The Summer Palace, Beijing

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Lauren and I decided to brave the cold and venture out again – this time to the Summer Palace.

The grounds are an ensemble of gardens, lakes and palaces covering 1.1 sq miles, and were used as an imperial garden during the Qing Dynasty.

Many of the buildings are on Longevity Hill, which is about 200 ft high. The rich colors of paint stand out so beautifully against that drab winter surroundings. I can only imagine how beautiful it is in the summer time.

We climbed many flights of stairs, which were surrounded by beautiful landscaping of rocks and trees opening up to Kunming Lake.

The temples on the Summer Palace grounds are so colorful and and some have statues of Buddah inside.

Ancient round entryways add character to the surroundings,

as well as short tunnels leading to the various areas.

On a small lake, picturesque boathouses stood frozen in time – waiting for the spring thaw when tourists flood the grounds to enjoy the scenery.

Each entry way is elaborate, welcoming you into the next area.

Since the Palace was not built for long periods of stay, but rather a place to be briefly visited and enjoyed, long corridors were constructed with many intricate paintings throughout them.

The Qianlong Emperor enjoyed peaceful walks through these corridors, stopping to rest in various gazebo’s like this one that my nutty niece is posing in.

When glancing up at the ceiling in the gazebo’s, one can see the attention to detail and creativity displayed.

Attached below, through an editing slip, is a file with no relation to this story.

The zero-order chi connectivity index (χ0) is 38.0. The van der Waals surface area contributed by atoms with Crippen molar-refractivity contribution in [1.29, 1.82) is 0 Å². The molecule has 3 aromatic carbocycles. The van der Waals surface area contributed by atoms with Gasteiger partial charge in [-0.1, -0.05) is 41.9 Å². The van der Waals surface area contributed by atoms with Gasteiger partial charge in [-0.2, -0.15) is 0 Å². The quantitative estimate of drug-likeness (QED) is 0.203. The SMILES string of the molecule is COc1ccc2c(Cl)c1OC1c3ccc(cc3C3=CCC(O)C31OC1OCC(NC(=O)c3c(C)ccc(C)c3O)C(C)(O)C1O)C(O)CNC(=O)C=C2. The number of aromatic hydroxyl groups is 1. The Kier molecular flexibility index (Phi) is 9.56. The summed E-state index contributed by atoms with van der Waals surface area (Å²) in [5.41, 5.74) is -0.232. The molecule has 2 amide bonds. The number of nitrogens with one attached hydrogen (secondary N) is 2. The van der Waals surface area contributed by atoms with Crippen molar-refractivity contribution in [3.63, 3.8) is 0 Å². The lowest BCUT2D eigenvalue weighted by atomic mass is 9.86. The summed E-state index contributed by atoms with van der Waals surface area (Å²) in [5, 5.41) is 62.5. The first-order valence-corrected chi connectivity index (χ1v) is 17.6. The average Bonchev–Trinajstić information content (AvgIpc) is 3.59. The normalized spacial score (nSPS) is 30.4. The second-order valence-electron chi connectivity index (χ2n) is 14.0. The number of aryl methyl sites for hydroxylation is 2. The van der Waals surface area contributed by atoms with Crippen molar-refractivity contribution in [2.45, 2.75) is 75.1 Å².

The Stone Boat is 12 meters long and is a replacement of the original wooden boat which was burnt in 1860.

As temperatures plummeted at sunset, Lauren and I made our way along Kunming Lake where monks walked and crowds gathered for beautiful pictures.

Our fingertips burned – feeling frozen, but each minute brought with it another beautiful hue of the setting sun against beautiful buildings.

The Palace, which cost 4.8 million silver taels, can be seen a more clearly from the opposite side of the lake. It rises up three tiers and is surrounded by gardens and walls.

Lake Kunming is man made, and soil that was removed to make the lake was used to create the hill of Longevity where the palace is.

As we made our way to the exit gates, we couldn’t help but notice how quickly the temperature was dropping, feeling the cold reaching deep into our limbs and joints. I jokingly told Lauren that I think the hardware in my lower back was frozen too.

We are proud of ourselves because we are quite comfortable using the metro system now, and after over 7 miles of walking we bought our tickets and climbed aboard – ready to return to the hotel to tell Danny about the beautiful things we’d seen.


2 thoughts on “The Summer Palace, Beijing

    Katherene Taylor said:
    December 6, 2019 at 10:49 pm

    I’m so enjoying this! Thank you for sharing!


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